It is not beyond my comprehension that some people might think this is preposterous so I thought it pertinent to give a gleaming example of how they would not hesitate to do so. The story I am about to tell you happened about 4 years ago at the Republican National Convention and had received very little, if any, attention by the mainstream media. Almost two thousands American citizens were held without charge at at Pier 57 which is described as a three-story, block-long pier that had been converted to a holding pen for at least 24 hours with barely any food or water. Some of them were released early due to a court order instructing the police to release those not accused of a serious crime and give them a desk appearance ticket, very few of them were. Some described the conditions they had to endure during their stay to which the Mayor of New York at the time explained, “It’s not like it’s supposed to be club med”.

During the convention there were mass protest by varying organizations. At some point the New York police decided to start rounding up as my people as they could. They gave no warning to passers by to vacate the premises which they had cordoned off. There was no apparent reason as to why they decided to start arresting people. The marches and demonstrations did not escalate to violence. Several by-standers who weren’t even part of the protests were handcuffed and thrown in the holding center without being read their rights and without being allowed a phone call to let their loved ones know where they were.

One person managed to smuggle in a cell phone and they called Democracy Now!. The phone was passed around as several of those being detained told of the horrible conditions they were in. Some had already been there for 12 hours with no blanket and only a glass of water and a sandwich for nourishment. They had to sit on the concrete floor covered in dirt and oil. One detainee told of how there were several chemical warning signs instructing the use of face masks and goggles and some people were starting to break out into itchy rashes. Some seemed to be developing chemical burns. Those who were either hurt during the round up or were developing some sort of chemical reaction were denied medical attention for hours on end.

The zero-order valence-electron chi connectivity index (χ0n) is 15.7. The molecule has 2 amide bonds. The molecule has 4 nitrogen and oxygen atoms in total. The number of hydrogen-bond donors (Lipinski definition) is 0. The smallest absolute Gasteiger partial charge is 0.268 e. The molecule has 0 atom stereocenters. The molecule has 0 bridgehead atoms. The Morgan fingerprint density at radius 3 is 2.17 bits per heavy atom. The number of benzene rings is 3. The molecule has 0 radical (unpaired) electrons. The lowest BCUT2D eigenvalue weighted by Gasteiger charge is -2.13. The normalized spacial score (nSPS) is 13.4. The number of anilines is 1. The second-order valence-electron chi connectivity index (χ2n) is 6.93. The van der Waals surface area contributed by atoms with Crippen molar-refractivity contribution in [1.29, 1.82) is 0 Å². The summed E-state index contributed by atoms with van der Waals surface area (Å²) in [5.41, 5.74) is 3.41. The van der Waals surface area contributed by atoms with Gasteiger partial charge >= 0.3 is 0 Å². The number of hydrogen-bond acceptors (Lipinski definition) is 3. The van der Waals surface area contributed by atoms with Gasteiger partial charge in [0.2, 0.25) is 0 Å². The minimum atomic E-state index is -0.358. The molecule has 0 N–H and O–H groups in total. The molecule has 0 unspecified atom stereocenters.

Here are pieces of the transcript from that phone call. You can read the entire thing here.

EMILY: My name is Emily. I was arrested yesterday off of Union Square East, on East 15th Street in between Union Square East and Irvine. [sic] I was on the sidewalk, and I was never told that I would be arrested. I was just on the sidewalk. And no one ever read me my rights. They just took us all away. They trapped us and put us all into buses. We’ve been in jail for over 13 hours right now. In our first nine hours, the only food we received was an apple. In our first four hours here we weren’t allowed to go to the bathroom or get water. So none of us were read our rights; we haven’t been able to talk to any lawyers. A lot of people here that were arrested without even protesting, they were—just happened to be on the sidewalk where everyone was on that block—was arrested. And there are chemical warning signs all over this place that we’re being held. A lot of people are forming rashes on their skin from the floor—from whatever it is that is on it. And I’m going to pass this on to someone else who has another story.

VOICE SHOUTING IN THE BACKGROUND: I need medical attention!